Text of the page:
Chinese authorities used AI-powered facial recognition to catch a fugitive in a crowd of 60,000 people attending a pop concert in China
The Beijing 2022 Winter Olympic is finally here. Thousands of athletes have arrived in China to compete in the Winter Games that officially opened yesterday February 4, 2022. The Games are will come to an end at the Closing Ceremony, scheduled for 20 February 2022.
However, the event has also raised concerns from the US government, especially the FBI. Considering all kinds of digital threats to the Olympics and China’s record on surveillance, the FBI told athletes going to Beijing to bring a burner phone. The FBI is right and the athletes, especially the ones from the United States have all the reasons to be worried.
As we reported early this month, China has the world’s largest video surveillance network with plans to expand it to more than 600 million surveillance cameras in just a few years. Besides, the Chinese government uses some of the world’s most sophisticated systems of electronic surveillance, including facial recognition.
Thanks to the technology developed by the Chinese AI facial recognition startup SenseTime, millions of Chinese citizens’ faces are tracked, scanned on a daily basis, and their behavior is monitored and scrutinized using artificial intelligence and facial recognition technology. With big data and analytics, the government is able to store petabytes of scanned images and analyze them in near real-time.
Today, many Chinese cities are already using millions of AI-powered security surveillance cameras and facial recognition systems to name and shame minor offenders, spot criminals or suspects among crowds of people. They are also using them to identify citizens and or verify the identities of passengers at airports or everywhere.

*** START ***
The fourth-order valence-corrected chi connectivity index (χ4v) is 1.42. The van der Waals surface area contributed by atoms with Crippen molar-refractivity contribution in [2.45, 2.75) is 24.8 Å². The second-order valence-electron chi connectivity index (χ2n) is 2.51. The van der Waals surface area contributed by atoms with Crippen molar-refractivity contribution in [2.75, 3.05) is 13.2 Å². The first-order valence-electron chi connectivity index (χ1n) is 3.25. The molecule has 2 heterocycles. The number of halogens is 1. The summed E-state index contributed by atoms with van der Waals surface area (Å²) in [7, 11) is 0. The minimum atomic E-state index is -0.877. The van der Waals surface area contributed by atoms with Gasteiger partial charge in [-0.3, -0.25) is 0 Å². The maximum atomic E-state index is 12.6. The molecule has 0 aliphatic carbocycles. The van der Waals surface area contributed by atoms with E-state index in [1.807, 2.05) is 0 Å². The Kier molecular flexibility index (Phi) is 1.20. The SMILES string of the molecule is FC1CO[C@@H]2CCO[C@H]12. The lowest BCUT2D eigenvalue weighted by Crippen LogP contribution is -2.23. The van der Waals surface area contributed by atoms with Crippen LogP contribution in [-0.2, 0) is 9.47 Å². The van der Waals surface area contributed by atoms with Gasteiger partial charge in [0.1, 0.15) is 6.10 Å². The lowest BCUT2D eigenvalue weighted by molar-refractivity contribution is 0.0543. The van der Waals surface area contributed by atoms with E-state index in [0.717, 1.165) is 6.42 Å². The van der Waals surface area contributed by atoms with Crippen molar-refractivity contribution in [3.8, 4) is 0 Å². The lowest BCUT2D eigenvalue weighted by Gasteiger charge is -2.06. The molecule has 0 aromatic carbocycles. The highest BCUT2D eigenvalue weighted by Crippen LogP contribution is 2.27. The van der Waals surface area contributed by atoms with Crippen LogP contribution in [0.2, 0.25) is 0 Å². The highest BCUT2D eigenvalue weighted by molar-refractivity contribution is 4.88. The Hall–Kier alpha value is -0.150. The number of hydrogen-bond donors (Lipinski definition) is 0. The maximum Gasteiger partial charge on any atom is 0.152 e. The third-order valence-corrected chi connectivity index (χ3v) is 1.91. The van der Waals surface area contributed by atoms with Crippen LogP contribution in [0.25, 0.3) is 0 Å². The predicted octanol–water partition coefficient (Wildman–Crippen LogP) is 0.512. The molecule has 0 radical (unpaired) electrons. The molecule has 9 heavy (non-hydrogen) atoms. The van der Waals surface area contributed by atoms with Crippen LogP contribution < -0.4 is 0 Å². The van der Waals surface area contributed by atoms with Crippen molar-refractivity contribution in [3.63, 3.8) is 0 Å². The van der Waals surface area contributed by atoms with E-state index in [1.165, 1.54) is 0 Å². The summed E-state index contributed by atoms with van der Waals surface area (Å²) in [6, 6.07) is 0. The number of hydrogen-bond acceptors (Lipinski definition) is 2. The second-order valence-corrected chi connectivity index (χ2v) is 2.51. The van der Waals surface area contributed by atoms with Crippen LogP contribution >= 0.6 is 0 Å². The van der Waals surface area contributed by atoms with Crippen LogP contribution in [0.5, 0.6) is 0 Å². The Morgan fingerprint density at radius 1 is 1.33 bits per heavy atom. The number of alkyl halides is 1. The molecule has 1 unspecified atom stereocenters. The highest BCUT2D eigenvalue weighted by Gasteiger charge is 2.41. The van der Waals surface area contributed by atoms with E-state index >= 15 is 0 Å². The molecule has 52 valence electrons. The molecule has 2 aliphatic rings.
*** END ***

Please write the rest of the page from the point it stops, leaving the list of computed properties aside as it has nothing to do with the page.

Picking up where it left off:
In addition, China’s police are also using sunglasses with built-in facial recognition with AI to identify and catch criminals, and those traveling people who use false identities. That’s not all. In recent years, China has successfully used AI-powered facial recognition to fight crime and arrest fugitives. What’s even creepier is that China has developed an AI technology to predict how likely a person is to commit a crime.
A few years ago, China Daily reported that a Chinese fugitive was arrested after an AI-powered facial recognition system was used to alert authorities about his presence in a crowd of 60,000 people attending a pop concert. The crime suspect was caught at a concert in Nanchang, Jiangxi province, thanks to a facial recognition system.
“The 31-year-old suspect, surnamed Ao, from Zhangshu, Jiangxi province, was wanted by police in connection with an economic dispute in the Guangxi Zhuang autonomous region,” China Daily said.
Using facial recognition to identify suspects is nothing new in China. According to the paper, “Facial recognition systems have led to the capture of a number of other suspects, as the technology has been adopted more widely in public places. In August, police in Qingdao, Shandong province, arrested 25 fugitives with the help of a facial recognition system set up at the Qingdao International Beer Festival.”
“The concert attracted more than 60,000 visitors, so we paid a lot of attention to its security,” said Li. “We set up several cameras at the ticket entrance, which was equipped with facial recognition technology.” The facial recognition system is connected to the Chinese police database and the number of people in the audience could be calculated, and identities could be determined by making comparisons.